By Gothamist |
UPDATE: L Train Reopens After Fumes Cause Fainting, Vomiting: Gothamist
The MTA has suspended L train service between First Avenue in Manhattan and Morgan Avenue in Brooklyn, after gas fumes caused at least two passengers to faint.
Update: L train service is suspended between 8 Av and Myrtle Wyckoff Avs while we investigate the source of fuel smells on the tracks near Graham Av. Our safety checks have found that the air is currently safe, but we need to correct and resolve the condition. (1/3) pic.twitter.com/i0zRBFVe50— NYCT Subway (@NYCTSubway) February 5, 2019
Rachel Pincus tells Gothamist she noticed the fumes on Monday, but thought that perhaps her sense of smell was too sensitive. This morning, she was taking the L into Manhattan around 10:45 a.m. when the train stopped and stalled in Lorimer for 15 to 20 minutes, "the fumes just started wafting in."
"After quite a while, a young woman standing near me fainted and a bunch of passengers rushed to get her into a seat, where she eventually regained consciousness," Pincus said. "The train continued to crawl after that, prolonging our suffering, and I saw another woman covering her nose and mouth after that."
Pincus, who is a former Gothamist intern, said it made her feel like "a canary in a coal mine."
"I have been riding the subway for so long and I've endured so many weird and awful smells but this was the first one that actually made me want to throw up!"
The Daily News reports that another person fainted this morning when the L approached the First Avenue station.
Yet another L train rider emailed Gothamist to say that "the L has smelled like diesel for the past 2 days between Lorimer and Jefferson." The rider, Cristin Hughes, added, "It’s super noticeable at Morgan. People are complaining of headaches."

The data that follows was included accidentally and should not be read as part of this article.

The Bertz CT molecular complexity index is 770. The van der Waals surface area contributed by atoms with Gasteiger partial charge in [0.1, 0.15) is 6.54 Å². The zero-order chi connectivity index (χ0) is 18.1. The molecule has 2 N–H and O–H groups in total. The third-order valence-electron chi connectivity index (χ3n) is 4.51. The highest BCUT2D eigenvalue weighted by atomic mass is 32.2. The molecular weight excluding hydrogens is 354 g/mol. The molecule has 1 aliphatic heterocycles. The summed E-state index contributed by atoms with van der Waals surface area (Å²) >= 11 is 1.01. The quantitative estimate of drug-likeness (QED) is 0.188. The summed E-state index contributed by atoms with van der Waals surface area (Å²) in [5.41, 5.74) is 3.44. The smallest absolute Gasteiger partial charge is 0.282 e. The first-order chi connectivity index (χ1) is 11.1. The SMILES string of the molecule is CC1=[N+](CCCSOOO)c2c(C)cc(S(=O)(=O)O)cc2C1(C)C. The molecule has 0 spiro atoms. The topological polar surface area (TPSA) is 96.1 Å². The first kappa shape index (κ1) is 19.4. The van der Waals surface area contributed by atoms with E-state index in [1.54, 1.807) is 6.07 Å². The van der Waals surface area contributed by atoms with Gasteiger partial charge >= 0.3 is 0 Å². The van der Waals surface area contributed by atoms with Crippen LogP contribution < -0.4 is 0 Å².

WNYC reporter Rebeca Ibarra noticed the same thing, and was told by a transit authority Twitter account that the smell was from diesel trains performing overnight work.
Good morning. We apologize for the smell; street-level waterproofing work was done at Bedford Av yesterday and several diesel trains were in the tunnel last night working on tracks and switches. Fans are running to clear the air, and our crews are continuing to investigate. ^JLP— NYCT Subway (@NYCTSubway) February 5, 2019
Hughes says she and her boyfriend first noticed it at Morgan "and it got stronger at Graham, then dissipated at Bedford. The smell was incredibly strong and was similar to diesel or turpentine (a cleaner of some kind), it smelled like a large amount of it spilled. At first we thought it was possibly in the train car, like someone walked in covered in it. It smelled exactly the same a few hours later on the way back. It was making us light headed and it felt like if we stayed on longer it would make us nauseous.
The odor was observable this morning as well, Hughes says. "Things smelled off again with the odor returning strongly at Graham," according to Hughes's boyfriend. "It smelled more like a burning smell, maybe metal or even some kind of plastic. The train stopped at Graham around 11:50 am for close to ten minutes. He thinks he heard on the conductor's radio that the last stop on that train was going to be Bedford."
An MTA spokesperson has not yet responded to our request for comment.
In Williamsburg doing an interview when all of a sudden we were evacuated from L train platform due to suspected gas leak. (We could smell it) @CBSNewYork pic.twitter.com/rgQHagNVBz— Alice Gainer (@GainerTV) February 5, 2019
In the meantime, the MTA says shuttle buses are being "mobilized," but to find alternate modes of transportation. There is normal L train service between Myrtle-Wyckoff and Canarsie-Rockaway Parkway, and "limited" service between First Avenue and 8th Avenue.